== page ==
News analysis: The extend is your friend

As seen last week with BC Partners, GPs increasingly need to extend investment periods in order to deploy dry powder that languished during the economic crisis.

Private equity firms that raised capital in the fundraising boom from 2005 to 2007 are at or approaching the end of their five-year investment period, but many still have significant amounts of undeployed capital.

As the end of these investment periods near, many GPs have decided to go back to LPs and ask to extend the investment period in order to take advantage of what many believe to be a more promising and liquid investment environment.

Extensions must be approved by the LPs. Private equity firms typically raise fund with the obligation to invest it over a certain number of years. Securing permission to extend this period can be tricky.

However, in the current market, some funds still have significant amounts of capital, and many are loath to return this to investors, given the challenge of raising fresh commitments in the current market.

When approached by general partners about investment period extensions, LPs need to consider the impact of an extension on their timing expectations and management fee step-down.

This article is the second of a two-part series that explores the phenomenon of “stale unfunded” commitments and what general partners can do to change this from a challenge into an opportunity. In the first article, we explored the investor relations benefits that can come from relieving LPs of “stale” commitments that will never be drawn down.

Without LP permission, there is little wiggle room for extensions, according to a New York-based fund formation lawyer. “The terms do not generally permit the extension of the investment period unless an amendment to the agreement is sought, which normally requires approval by a certain percentage in interest of LPs,” the lawyer said.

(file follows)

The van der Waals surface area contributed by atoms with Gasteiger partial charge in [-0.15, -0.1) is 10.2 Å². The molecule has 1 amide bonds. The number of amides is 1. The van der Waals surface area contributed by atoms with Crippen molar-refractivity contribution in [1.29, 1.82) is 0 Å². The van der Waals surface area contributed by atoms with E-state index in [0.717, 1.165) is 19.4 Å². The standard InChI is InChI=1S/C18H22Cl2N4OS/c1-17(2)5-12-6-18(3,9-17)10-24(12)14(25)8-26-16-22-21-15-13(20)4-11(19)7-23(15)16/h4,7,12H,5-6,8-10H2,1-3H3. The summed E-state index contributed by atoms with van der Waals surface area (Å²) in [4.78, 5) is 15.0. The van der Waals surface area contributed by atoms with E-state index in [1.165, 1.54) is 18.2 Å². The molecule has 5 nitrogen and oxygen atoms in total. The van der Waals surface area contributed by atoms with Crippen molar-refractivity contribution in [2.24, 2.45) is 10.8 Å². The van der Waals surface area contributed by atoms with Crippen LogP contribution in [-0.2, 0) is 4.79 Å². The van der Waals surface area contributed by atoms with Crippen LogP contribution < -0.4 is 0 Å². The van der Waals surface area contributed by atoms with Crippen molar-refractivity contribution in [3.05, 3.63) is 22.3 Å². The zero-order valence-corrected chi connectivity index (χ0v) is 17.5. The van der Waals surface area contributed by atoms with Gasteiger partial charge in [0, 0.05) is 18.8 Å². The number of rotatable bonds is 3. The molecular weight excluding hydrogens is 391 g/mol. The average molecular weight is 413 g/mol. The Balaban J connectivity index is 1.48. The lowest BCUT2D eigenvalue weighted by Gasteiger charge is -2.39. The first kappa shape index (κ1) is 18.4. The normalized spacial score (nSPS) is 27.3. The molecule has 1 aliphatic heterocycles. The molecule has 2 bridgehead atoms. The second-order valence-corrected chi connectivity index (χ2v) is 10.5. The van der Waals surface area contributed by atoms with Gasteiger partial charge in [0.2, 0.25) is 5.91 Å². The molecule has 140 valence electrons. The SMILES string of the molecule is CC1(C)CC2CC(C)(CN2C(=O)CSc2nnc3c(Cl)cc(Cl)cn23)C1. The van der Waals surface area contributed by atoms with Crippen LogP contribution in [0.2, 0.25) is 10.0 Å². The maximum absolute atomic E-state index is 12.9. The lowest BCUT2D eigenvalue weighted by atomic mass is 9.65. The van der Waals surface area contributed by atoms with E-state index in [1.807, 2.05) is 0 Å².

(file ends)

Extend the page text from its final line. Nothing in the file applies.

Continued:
Winning LP approval is often based on the way in which the private equity firm communicates the matter.

“The [private equity] firm needs to think about how they approach investors. The case must be clear [for why the extension is necessary],” the lawyer said.

Extensions of the investment period may be difficult to come by as many LPs currently find themselves over-allocated to private equity. In fact, some firms with new fund offerings have tried to sweeten terms by offering shorter, not longer, investment periods.

One firm that was successful in convincing LP to extend the fund was BC Partners, which this month won an extension to the investment period in its €6 billion eighth fund, stretching the investment window to June 2011 from November 2010. BC Partners was also granted a two-year extension of the hold period in its €4.3 billion seventh fund.

GPs like BC will welcome an extension because it eases the pressure to complete deals and gives the GP more time to raise its next fund.

To get the extension, BC Partners needed more than two-thirds of its investors to approve the change in its investment period. It was ultimately supported by 90 percent of investors, according to a source with knowledge of the situation.

BC’s Fund VIII has about $1 billion left to invest, according to the source. The investment period extension was not necessary, the source said, but takes some of the pressure off the firm to get the capital invested right away.

LPs that invested in BC Partners’ European Capital VII fund include the California State Teachers’ Retirement System, the Ford Foundation, Maryland State Retirement and Pension System, and the Pennsylvania State Employees’ Retirement System.

There are various reasons why GPs have been slow to commit capital.

In BC Partners’ case, the firm held back on investing the fund during the credit bubble from 2006 to 2008, the source said. The firm then deployed 30 percent of the capital in the fund after Lehman Brothers collapsed in 2008.